In a long and often emotional evening, Edgartown voters powered through a 95-article town meeting Tuesday that saw the defeat of two housing bank measures, the approval of a new hangar at the Katama Airfield, and nearly $1 million in funding for renovations to the Morse street dock.

Michael Donaroma said the housing bank proposal merited more consideration. — Maria Thibodeau

And while the meeting didn’t finish until well after the bell tower in the Old Whaling Church tolled the 11 p.m. chimes and the quorum had dwindled to a bare minimum, in nearly five hours a new moderator, town clerk and town administrator were able to usher through a $38.2 million budget and millions more in appropriations.

The night began with its usual pomp, as sixth-grader Kathleen DaSilva led the town’s 258 voters in the pledge of allegiance. Town poet laureate Steve Ewing honored former selectman Ted Morgan, who had died two days prior, with a few stanzas of tear-choked verse.

“Right up front, every year / the colonel’s in his full dress gear,” Mr. Ewing read. “And as we lay him down to rest / may his soul be forever blessed / and may our Ted forever sleep / in Island soil, full and sweet.”

Mr. Ewing said he included the last line because Ted Morgan used to say he didn’t want to be buried on Martha’s Vineyard ­he wanted to be buried in Edgartown. A moment of silence followed for Mr. Morgan.

The quietude didn’t last long. Fierce debate quickly flared over two early articles on the special town meeting warrant to enact and fund an Islandwide housing bank. The proposal would create a bank using funds from a newly enacted rental tax to support year-round housing.

Mr. Ewing spoke in favor of the bank, saying that in light of the Island’s long history, the housing bank had become a modern necessity.

“Back in the 1600s, the Mayhew’s probably paid folks to settle on Martha’s Vineyard. We’ve come a long way from those days,” he said. He explained that the housing bank would be funded by tax revenue from what he considered the source of the problem: short-term rentals. “If the towns can all join together and pool this new resource, as we have in the past, a few more of my kids and local workers may have a better chance to stay here and contribute.”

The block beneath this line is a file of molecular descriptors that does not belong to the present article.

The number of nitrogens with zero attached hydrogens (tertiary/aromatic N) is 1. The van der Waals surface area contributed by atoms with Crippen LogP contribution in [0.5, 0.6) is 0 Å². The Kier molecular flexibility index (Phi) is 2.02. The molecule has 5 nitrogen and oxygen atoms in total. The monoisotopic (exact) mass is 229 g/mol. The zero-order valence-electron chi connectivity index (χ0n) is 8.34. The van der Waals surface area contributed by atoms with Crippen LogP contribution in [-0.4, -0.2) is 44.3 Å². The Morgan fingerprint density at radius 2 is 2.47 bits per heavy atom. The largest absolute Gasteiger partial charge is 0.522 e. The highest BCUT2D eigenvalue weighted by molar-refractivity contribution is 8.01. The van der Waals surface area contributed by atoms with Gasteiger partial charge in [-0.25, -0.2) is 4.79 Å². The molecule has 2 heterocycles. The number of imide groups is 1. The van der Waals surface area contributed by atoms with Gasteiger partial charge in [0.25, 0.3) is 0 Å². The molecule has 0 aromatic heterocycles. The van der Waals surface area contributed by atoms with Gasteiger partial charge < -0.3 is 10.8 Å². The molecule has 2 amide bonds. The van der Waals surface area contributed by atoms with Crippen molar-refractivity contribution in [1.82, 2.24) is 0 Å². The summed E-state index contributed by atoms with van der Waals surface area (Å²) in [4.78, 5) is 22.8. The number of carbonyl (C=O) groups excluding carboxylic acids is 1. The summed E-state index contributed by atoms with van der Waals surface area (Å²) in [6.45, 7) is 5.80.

Poet Steve Ewing honored veteran town leader Ted Morgan, who died April 7. — Maria Thibodeau

Others who spoke in favor of the bank included Dean Rosenthal and Victoria Haeselbarth. Both said it was crucial to immediately earmark a portion of the short-term rental tax for affordable housing, despite opposition from selectmen.

“When I learned our town leaders were skeptical of the housing bank, I concurred,” Ms. Haeselbarth said. “Logically they wanted to follow that full revenue stream before committing themselves. But the problem is, we don’t have time. The funds will be delivered elsewhere.”

After hearing from more proponents, skeptics rose to question town officials about the logistics of the proposed legislation. Paulo De Oliviera, who is the elected Register of Deeds and a member of the town finance committee, explained why the committee had voted to not recommend the warrant articles, saying it would be unwise for the town to commit to funding a measure without knowing the full extent of the short-term rental tax revenue stream.

“Overall, we just need a little more time to see what this rental tax number would represent,” Mr. De Oliviera said. “It’s not about the goal [to create more housing opportunities], it’s about the mechanism that was presented to us,” he said.

Town counsel Ron Rappaport spoke at length, outlining numerous legal concerns with the bill and the way it is worded, including a lack of definition of year-round housing, confusing language and internal inconsistencies.

“I am not going to address the housing bank as a concept,” Mr. Rappaport said. “But as a piece of legislation, it is flawed.”

Selectman Michael Donaroma moved to indefinitely postpone the first article (enacting the housing bank) with a condition that housing bank proponents and town officials work together and hold public hearings before the next annual town meeting.

Voters lined up early at Old Whaling Church. — Maria Thibodeau